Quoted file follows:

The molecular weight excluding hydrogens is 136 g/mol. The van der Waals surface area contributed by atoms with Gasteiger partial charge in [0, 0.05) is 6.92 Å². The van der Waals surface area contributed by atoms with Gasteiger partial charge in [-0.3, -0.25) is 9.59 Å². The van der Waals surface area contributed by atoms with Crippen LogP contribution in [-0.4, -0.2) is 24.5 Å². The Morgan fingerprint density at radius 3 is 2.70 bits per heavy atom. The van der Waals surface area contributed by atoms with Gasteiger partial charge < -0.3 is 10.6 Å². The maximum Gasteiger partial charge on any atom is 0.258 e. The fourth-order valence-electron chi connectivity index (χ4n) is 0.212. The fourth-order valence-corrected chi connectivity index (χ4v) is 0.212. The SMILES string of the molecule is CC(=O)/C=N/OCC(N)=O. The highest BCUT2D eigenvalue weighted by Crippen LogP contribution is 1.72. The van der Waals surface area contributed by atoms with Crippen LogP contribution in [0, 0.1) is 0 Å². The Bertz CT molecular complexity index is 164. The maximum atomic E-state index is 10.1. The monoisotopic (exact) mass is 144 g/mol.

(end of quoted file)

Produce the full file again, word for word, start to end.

The molecular weight excluding hydrogens is 136 g/mol. The van der Waals surface area contributed by atoms with Gasteiger partial charge in [0, 0.05) is 6.92 Å². The van der Waals surface area contributed by atoms with Gasteiger partial charge in [-0.3, -0.25) is 9.59 Å². The van der Waals surface area contributed by atoms with Crippen LogP contribution in [-0.4, -0.2) is 24.5 Å². The Morgan fingerprint density at radius 3 is 2.70 bits per heavy atom. The van der Waals surface area contributed by atoms with Gasteiger partial charge < -0.3 is 10.6 Å². The maximum Gasteiger partial charge on any atom is 0.258 e. The fourth-order valence-electron chi connectivity index (χ4n) is 0.212. The fourth-order valence-corrected chi connectivity index (χ4v) is 0.212. The SMILES string of the molecule is CC(=O)/C=N/OCC(N)=O. The highest BCUT2D eigenvalue weighted by Crippen LogP contribution is 1.72. The van der Waals surface area contributed by atoms with Crippen LogP contribution in [0, 0.1) is 0 Å². The Bertz CT molecular complexity index is 164. The maximum atomic E-state index is 10.1. The monoisotopic (exact) mass is 144 g/mol.